Canine Lymphoma
World Small Animal Veterinary Association Congress Proceedings, 2017
A.T. Kristensen
Oncology and Veterinary Clinical Pathology, Department of Veterinary Clinical Sciences, Faculty of Health and Medical Sciences, University of Copenhagen, Dyrlregevej, Frederiksberg C, Denmark


Canine lymphoma is one of the most investigated cancers in veterinary oncology. Multiple studies evaluating prognostic factors, biomarkers, a multitude of single and multi-agent chemotherapy protocols, multimodality treatment approaches, evaluation of minimal residual disease, novel therapeutic approaches as well as novel information on advanced imaging procedures in the diagnosis of canine lymphoma patients have been reported. In addition, studies comparing maintenance free chemotherapy (discontinuous) to continuous protocols including maintenance chemotherapy have been published.

Standard of Care?

Despite these efforts, standard of care (SOC) for diagnosis, staging, treatment and follow-up management has not been defined for canine lymphoma. This is most likely because many patients are not consistently diagnosed, staged or classified according to currently possible classification schemes. Furthermore, the majority of studies are retrospective in nature encompassing a multitude of lymphoma types, anatomic locations and inconsistent diagnostic and staging criteria prior to therapy. Many patients only have a cytological diagnosis and some are not staged prior to therapy as cost issues may favor spending the client’s resources on treatment rather than diagnostics. In addition, the current treatment approach is a “one-size fits all” approach which is hugely discordant with the diagnostic and treatment approaches in human oncology.

European Canine Lymphoma Network

In 2016, The European Canine Lymphoma Network (ECLN) (Marconata et al. VCO, 2016), reported a systematic review of the past 15 years of canine lymphoma study publications representing the latest collected information on canine lymphoma. This commendable effort was undertaken to learn from previous studies and to potentially supply future recommendations for the diagnosis, management and follow-up of canine lymphoma. The authors evaluated 63 treatment studies of which only 8 were randomized controlled trials and of these only 2 concerned a single lymphoma diagnosis. One of the expected conclusions of the systematic review was that the majority of studies do not have the consistency required to make valid conclusions and recommendations. Therefore, the overall conclusion was a set of recommendations to be followed in future prospective studies as a minimum, but preferentially also to be followed in all canine lymphoma patients to improve the possibility to compare results across studies and patients. A short version of the recommendations is provided below but no recommendation was made regarding treatment regimen. Please refer to Marconato et al. VCO 2016 for the full review and more detailed information.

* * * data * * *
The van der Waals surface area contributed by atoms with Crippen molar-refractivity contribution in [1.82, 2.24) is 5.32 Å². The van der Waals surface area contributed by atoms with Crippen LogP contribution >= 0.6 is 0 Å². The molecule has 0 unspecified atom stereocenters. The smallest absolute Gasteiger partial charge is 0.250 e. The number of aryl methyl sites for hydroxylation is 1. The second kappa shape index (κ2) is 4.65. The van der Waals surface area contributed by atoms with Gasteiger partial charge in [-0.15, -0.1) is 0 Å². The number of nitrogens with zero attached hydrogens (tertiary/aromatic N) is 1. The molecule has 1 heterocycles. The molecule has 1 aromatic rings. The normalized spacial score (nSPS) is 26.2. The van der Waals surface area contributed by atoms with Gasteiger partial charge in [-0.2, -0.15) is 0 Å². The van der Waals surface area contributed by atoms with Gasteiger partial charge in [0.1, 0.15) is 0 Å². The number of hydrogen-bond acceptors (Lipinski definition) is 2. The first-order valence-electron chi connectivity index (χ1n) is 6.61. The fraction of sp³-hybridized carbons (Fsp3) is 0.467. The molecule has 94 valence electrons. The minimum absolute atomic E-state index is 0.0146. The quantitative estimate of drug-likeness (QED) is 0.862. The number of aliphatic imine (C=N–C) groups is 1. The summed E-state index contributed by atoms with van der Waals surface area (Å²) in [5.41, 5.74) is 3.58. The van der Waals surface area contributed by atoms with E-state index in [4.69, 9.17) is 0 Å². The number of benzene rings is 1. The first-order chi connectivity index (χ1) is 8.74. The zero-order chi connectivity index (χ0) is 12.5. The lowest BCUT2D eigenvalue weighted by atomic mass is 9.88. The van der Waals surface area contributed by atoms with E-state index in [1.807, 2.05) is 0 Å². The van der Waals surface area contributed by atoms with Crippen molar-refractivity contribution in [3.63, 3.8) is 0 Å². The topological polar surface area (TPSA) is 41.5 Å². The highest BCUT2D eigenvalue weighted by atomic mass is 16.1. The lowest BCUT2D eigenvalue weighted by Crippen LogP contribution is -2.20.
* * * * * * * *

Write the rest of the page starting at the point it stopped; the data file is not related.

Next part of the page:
ECLN recommendation regarding:

  • Diagnosis: As a minimum WHO classification of lymphoma type as to B or T immune-phenotype should be performed (flow cytometry, immunohistochemistry [IHC]). For histopathology excisional lymph node biopsies should be preferred.
  • Clinical staging prior to initiation of therapy: A minimum database (MDB) consisting of a complete hemogram including blood smear evaluation, biochemistry, and urinalysis, thoracic and abdominal imaging by either ray, ultrasound, CT or MRI as appropriate. Hepatic and splenic fine-needle aspirates (FNAsp) for cytology as well as bone marrow aspirates and core biopsies.
  • Response evaluation criteria: Restaging including if possible evaluation for minimal residual disease (MRD): For discontinuous protocols: 2–4 weeks following administration of final chemotherapy treatment; for continuous protocols: 4–6 months after initiation of therapy.
  • MDB with a complete hemogram incl. blood smear evaluation, biochemistry, and urinalysis, thoracic and abdominal imaging by either X-ray, ultrasound, CT or MRI as appropriate. Hepatic and splenic FNAsp for cytology as well as bone marrow aspirates and core biopsies and MRD determination.
  • Follow-up: Monthly for one year and bimonthly thereafter: physical examination, lymph node FNAsp. If suspicion of relapse confirmation by cytology or histopathology.

On the Horizon

The future diagnosis, management and prognostication of canine lymphoma likely will include biomarkers, scoring systems such as the modified Glasgow prognostication score (mGPS), molecular diagnostic techniques, molecular imaging (PET-CT, PET-MRI and potentially also HyperPET) as well as species-specific immune therapeutic approaches.


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Speaker Information
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A.T. Kristensen
Oncology and Veterinary Clinical Pathology
Department of Veterinary Clinical Sciences
Faculty of Health and Medical Sciences
University of Copenhagen
Frederiksberg, Denmark

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